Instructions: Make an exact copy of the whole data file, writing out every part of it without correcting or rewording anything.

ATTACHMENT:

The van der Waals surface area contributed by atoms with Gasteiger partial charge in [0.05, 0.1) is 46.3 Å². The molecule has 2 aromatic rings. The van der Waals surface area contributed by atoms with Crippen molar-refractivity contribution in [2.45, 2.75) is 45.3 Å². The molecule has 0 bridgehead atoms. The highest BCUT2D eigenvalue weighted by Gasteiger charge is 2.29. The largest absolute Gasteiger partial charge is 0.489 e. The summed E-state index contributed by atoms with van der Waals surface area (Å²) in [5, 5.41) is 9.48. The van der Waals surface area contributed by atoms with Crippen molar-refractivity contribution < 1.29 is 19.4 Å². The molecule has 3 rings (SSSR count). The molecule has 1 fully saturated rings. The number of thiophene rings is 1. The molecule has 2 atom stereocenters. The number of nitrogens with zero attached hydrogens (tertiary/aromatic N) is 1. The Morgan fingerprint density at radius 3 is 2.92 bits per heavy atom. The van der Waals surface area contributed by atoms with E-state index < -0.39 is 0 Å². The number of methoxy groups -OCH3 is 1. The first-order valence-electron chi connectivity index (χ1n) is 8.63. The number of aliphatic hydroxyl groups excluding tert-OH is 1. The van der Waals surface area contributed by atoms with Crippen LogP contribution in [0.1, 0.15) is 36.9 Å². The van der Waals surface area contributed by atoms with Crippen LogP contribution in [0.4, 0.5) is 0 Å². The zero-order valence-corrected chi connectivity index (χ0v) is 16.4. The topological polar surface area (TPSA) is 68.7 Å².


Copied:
The van der Waals surface area contributed by atoms with Gasteiger partial charge in [0.05, 0.1) is 46.3 Å². The molecule has 2 aromatic rings. The van der Waals surface area contributed by atoms with Crippen molar-refractivity contribution in [2.45, 2.75) is 45.3 Å². The molecule has 0 bridgehead atoms. The highest BCUT2D eigenvalue weighted by Gasteiger charge is 2.29. The largest absolute Gasteiger partial charge is 0.489 e. The summed E-state index contributed by atoms with van der Waals surface area (Å²) in [5, 5.41) is 9.48. The van der Waals surface area contributed by atoms with Crippen molar-refractivity contribution < 1.29 is 19.4 Å². The molecule has 3 rings (SSSR count). The molecule has 1 fully saturated rings. The number of thiophene rings is 1. The molecule has 2 atom stereocenters. The number of nitrogens with zero attached hydrogens (tertiary/aromatic N) is 1. The Morgan fingerprint density at radius 3 is 2.92 bits per heavy atom. The van der Waals surface area contributed by atoms with E-state index < -0.39 is 0 Å². The number of methoxy groups -OCH3 is 1. The first-order valence-electron chi connectivity index (χ1n) is 8.63. The number of aliphatic hydroxyl groups excluding tert-OH is 1. The van der Waals surface area contributed by atoms with Crippen LogP contribution in [0.1, 0.15) is 36.9 Å². The van der Waals surface area contributed by atoms with Crippen LogP contribution in [0.4, 0.5) is 0 Å². The zero-order valence-corrected chi connectivity index (χ0v) is 16.4. The topological polar surface area (TPSA) is 68.7 Å².